Monday, January 02, 2012

COM Interop Part 4: A Look at IDL

Last time, I promised we would get to some real code. That was only slightly a lie: there's code in this post but it's not C#. Instead, I wanted to talk about one more aspect of COM development that we'll be seeing a lot of, once we get started.

As I mentioned previously, the definitions for most of the COM interfaces exposed and/or consumed by Windows are found in the Windows SDK header files. Technically, however, the header files are not the official source of those definitions. Instead, the headers are themselves auto-generated from a set of IDL files, which contain the definitive interface definitions.

A Brief History of IDL

IDL is a fairly generic term -- Interface Definition Language -- that describes any computer language that defines the specification for a software systems' external component interface. There are a wide variety of such IDLS -- WSDL, for example, is an IDL describing the SOAP web services interface, while Facebook developed their own IDL named Thrift to describe their services. IDLs are particularly common when describing a system that includes remote procedure calls, or RPC, in which different systems, potentially running vastly different operating systems, are expected to communicate with each other. The IDL provides a language and platform neutral way of describing the interfaces, which can be used by the appropriate tools for the development environments in use.

In our case, the IDL we are taling about is the Microsoft IDL (MIDL), which was based on the very well-known OMG IDL specification. OMG's version of IDL was originally designed to describe CORBA, a vendor-neutral inter-process and inter-object technology that is conceptually very similar to COM/OLE, Java Beans, or D-BUS. The IDL used for CORBA was based heavily on a multi-vendor software system called a "Distributed Computing Environment", or DCE, which standardized many of the functions a networked computing environment needed to perform.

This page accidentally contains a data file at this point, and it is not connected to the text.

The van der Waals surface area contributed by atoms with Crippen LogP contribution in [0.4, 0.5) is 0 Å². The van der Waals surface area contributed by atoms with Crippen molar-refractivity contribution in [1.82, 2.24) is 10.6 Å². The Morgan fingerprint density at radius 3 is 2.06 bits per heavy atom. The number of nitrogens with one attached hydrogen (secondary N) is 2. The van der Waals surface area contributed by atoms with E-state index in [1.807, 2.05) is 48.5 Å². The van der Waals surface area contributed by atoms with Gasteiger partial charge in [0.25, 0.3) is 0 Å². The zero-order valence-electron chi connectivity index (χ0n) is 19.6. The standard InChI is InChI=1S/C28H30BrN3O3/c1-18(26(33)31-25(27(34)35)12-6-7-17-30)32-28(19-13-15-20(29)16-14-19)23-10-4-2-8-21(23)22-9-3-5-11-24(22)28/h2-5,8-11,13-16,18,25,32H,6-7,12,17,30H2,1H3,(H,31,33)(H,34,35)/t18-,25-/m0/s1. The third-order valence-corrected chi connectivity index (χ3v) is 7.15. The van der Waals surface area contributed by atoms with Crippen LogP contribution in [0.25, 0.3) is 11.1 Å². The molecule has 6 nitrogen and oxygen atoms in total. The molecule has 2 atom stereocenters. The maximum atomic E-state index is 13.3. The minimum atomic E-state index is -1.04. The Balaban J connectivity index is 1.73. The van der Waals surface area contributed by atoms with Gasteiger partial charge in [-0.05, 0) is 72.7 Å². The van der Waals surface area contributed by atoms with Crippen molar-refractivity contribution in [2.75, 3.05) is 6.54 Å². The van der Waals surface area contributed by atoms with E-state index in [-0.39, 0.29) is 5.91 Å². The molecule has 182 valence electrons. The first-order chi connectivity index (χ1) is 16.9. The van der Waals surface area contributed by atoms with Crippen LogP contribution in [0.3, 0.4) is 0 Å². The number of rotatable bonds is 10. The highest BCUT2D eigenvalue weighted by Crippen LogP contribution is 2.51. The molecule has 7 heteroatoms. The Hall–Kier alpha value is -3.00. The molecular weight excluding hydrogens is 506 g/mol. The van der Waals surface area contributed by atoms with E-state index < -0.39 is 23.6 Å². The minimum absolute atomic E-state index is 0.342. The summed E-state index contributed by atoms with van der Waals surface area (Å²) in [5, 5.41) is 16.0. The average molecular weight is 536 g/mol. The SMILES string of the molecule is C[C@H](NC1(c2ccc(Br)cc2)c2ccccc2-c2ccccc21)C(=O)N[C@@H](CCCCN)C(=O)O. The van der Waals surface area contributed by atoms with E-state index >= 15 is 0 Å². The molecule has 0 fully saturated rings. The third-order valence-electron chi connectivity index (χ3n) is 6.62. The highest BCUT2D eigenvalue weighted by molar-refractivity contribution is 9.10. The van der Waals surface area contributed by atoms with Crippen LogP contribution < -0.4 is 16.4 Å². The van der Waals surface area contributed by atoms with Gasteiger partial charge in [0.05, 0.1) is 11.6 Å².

When Microsoft was building out the Windows NT domain networking model, they included a form of DCE/RPC. They used a slightly modified version of OMG's IDL to describe the interfaces into their networking system. When they

Interface Definitions in IDL

MIDL is a specification language that is very similar to C-style type definitions, but with the addition of a special syntax for adding metadata to those types via attributes. These attributes will look familiar to any C# programmers, as they work essentially the same way in MIDL. For example, here is a simple MIDL definition for the definitive COM interface:
    typedef [unique]  *LPUNKNOWN;
    HRESULT QueryInterface(
        [] REFIID riid,
        [ **ppvObject);
    ULONG AddRef();
    ULONG Release();
As you can see, if you ignore the elements inside the square brackets, this is almost a valid C++ interface definition. The first potential stumbling block here are the type name. The MIDL files use the same type name aliases as the C header files, but if you've never done any C/C++ programming for Windows before, the names might be confusing. The SDK headers general avoid using built-in C type names (like "int" or "long") because their byte sizes can vary: the language standards mandates the minimum size for these types, but not the maximum. To avoid problems with binary incompatibility, Windows development quickly standardized on type aliases, either as typedefs or macros, that explicitly specify the size of the variables. (A quick rule of thumb: if the type name is in ALL CAPITALS, it's probably a typedef or macro).